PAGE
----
Solvency

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Solvency, in finance or business, is the degree to which the current liabilities of an individual or entity exceed the current asset of that individual or entity. [1] Solvency can also be described as the ability of a corporation to meet its long-term fixed expenses and to accomplish long-term expansion and growth. [2] This is best measured using the net liquid balance (NLB) formula. In this formula solvency is calculated by adding cash and cash equivalents to short-term investments, then subtracting notes payable. [3]

Finance Academic discipline studying businesses and investments

Finance is a field that is concerned with the allocation (investment) of assets and liabilities over space and time, often under conditions of risk or uncertainty. Finance can also be defined as the art of money management. Participants in the market aim to price assets based on their risk level, fundamental value, and their expected rate of return. Finance can be split into three sub-categories: public finance, corporate finance and personal finance.

Current liability all liabilities of the business that are to be settled in cash within the fiscal year or the operating cycle of a given firm

In accounting, current liabilities are often understood as all liabilities of the business that are to be settled in cash within the fiscal year or the operating cycle of a given firm, whichever period is longer.

Current asset an asset which can either be converted to cash or used to pay current liabilities within 12 months

In accounting, a current asset is any asset which can reasonably be expected to be sold, consumed, or exhausted through the normal operations of a business within the current fiscal year or operating cycle. Typical current assets include cash, cash equivalents, short-term investments, accounts receivable, stock inventory, supplies, and the portion of prepaid liabilities which will be paid within a year.In simple words, assets which are held for a short period are known as current assets. Such assets are expected to be realised in cash or consumed during the normal operating cycle of the business.

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See also

Accounting liquidity measure of the ability of a debtor to pay their debts as and when they fall due

In accounting, liquidity is a measure of the ability of a debtor to pay their debts as and when they fall due. It is usually expressed as a ratio or a percentage of current liabilities. Liquidity is the ability to pay short-term obligations.

Debt Ratio is a financial ratio that indicates the percentage of a company's assets that are provided via debt. It is the ratio of total debt and total assets.

A going concern is a business that functions without the threat of liquidation for the foreseeable future, which is usually regarded as at least the next 12 months. "Going concern" implies for the business the basic declaration of intention to keep operating its activities at least for the next year, which is a basic assumption for preparing financial statements that comprehend the conceptual framework of the IFRS. Hence, a declaration of going concern means that the business has neither the intention nor the need to liquidate or to materially curtail the scale of its operations.

Notes

  1. Zietlow 2007, p. 5
  2. Gaist 2009, p. 34
  3. Zietlow 2007, p. 30

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The internal rate of return (IRR) is a measure of an investment’s rate of return. The term internal refers to the fact that the calculation excludes external factors, such as the risk-free rate, inflation, the cost of capital, or various financial risks.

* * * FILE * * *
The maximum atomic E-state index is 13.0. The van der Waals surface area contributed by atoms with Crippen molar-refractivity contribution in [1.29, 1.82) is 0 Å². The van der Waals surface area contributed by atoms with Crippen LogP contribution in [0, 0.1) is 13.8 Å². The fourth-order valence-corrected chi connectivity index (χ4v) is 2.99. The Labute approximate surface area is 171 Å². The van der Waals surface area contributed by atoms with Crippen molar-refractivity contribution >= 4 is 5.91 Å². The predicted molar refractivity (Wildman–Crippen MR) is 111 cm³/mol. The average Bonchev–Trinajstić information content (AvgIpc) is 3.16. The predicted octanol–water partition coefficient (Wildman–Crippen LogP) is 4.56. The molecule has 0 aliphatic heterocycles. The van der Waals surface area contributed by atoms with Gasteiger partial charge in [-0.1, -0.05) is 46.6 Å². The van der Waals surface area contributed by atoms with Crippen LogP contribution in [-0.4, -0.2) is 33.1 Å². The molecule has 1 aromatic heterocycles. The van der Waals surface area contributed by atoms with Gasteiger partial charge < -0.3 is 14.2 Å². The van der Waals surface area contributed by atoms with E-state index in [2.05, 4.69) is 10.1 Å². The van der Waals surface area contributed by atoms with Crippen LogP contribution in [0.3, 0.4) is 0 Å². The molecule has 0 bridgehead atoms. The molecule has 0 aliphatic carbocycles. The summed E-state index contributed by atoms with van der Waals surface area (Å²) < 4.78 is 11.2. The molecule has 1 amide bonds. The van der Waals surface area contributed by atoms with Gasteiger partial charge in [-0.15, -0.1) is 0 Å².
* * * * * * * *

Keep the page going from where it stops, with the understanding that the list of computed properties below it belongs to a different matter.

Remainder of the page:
To invest is to allocate money in the expectation of some benefit in the future.

Balance sheet summary of the financial balances of a sole proprietorship, a business partnership, a corporation or other business organization

In financial accounting, a balance sheet or statement of financial position or statement of financial condition is a summary of the financial balances of an individual or organization, whether it be a sole proprietorship, a business partnership, a corporation, private limited company or other organization such as Government or not-for-profit entity. Assets, liabilities and ownership equity are listed as of a specific date, such as the end of its financial year. A balance sheet is often described as a "snapshot of a company's financial condition". Of the four basic financial statements, the balance sheet is the only statement which applies to a single point in time of a business' calendar year.

Private equity typically refers to investment funds, generally organized as limited partnerships, that buy and restructure companies that are not publicly traded.

In accounting, book value is the value of an asset according to its balance sheet account balance. For assets, the value is based on the original cost of the asset less any depreciation, amortization or impairment costs made against the asset. Traditionally, a company's book value is its total assets minus intangible assets and liabilities. However, in practice, depending on the source of the calculation, book value may variably include goodwill, intangible assets, or both. The value inherent in its workforce, part of the intellectual capital of a company, is always ignored. When intangible assets and goodwill are explicitly excluded, the metric is often specified to be "tangible book value".

Financial accounting field of accounting

Financial accounting is the field of accounting concerned with the summary, analysis and reporting of financial transactions related to a business. This involves the preparation of financial statements available for public use. Stockholders, suppliers, banks, employees, government agencies, business owners, and other stakeholders are examples of people interested in receiving such information for decision making purposes.

Cash flow statement financial statement that shows how changes in balance sheet accounts and income affect cash and cash equivalents, and breaks the analysis down to operating, investing, and financing activities

In financial accounting, a cash flow statement, also known as statement of cash flows, is a financial statement that shows how changes in balance sheet accounts and income affect cash and cash equivalents, and breaks the analysis down to operating, investing, and financing activities. Essentially, the cash flow statement is concerned with the flow of cash in and out of the business. As an analytical tool, the statement of cash flows is useful in determining the short-term viability of a company, particularly its ability to pay bills. International Accounting Standard 7, is the International Accounting Standard that deals with cash flow statements.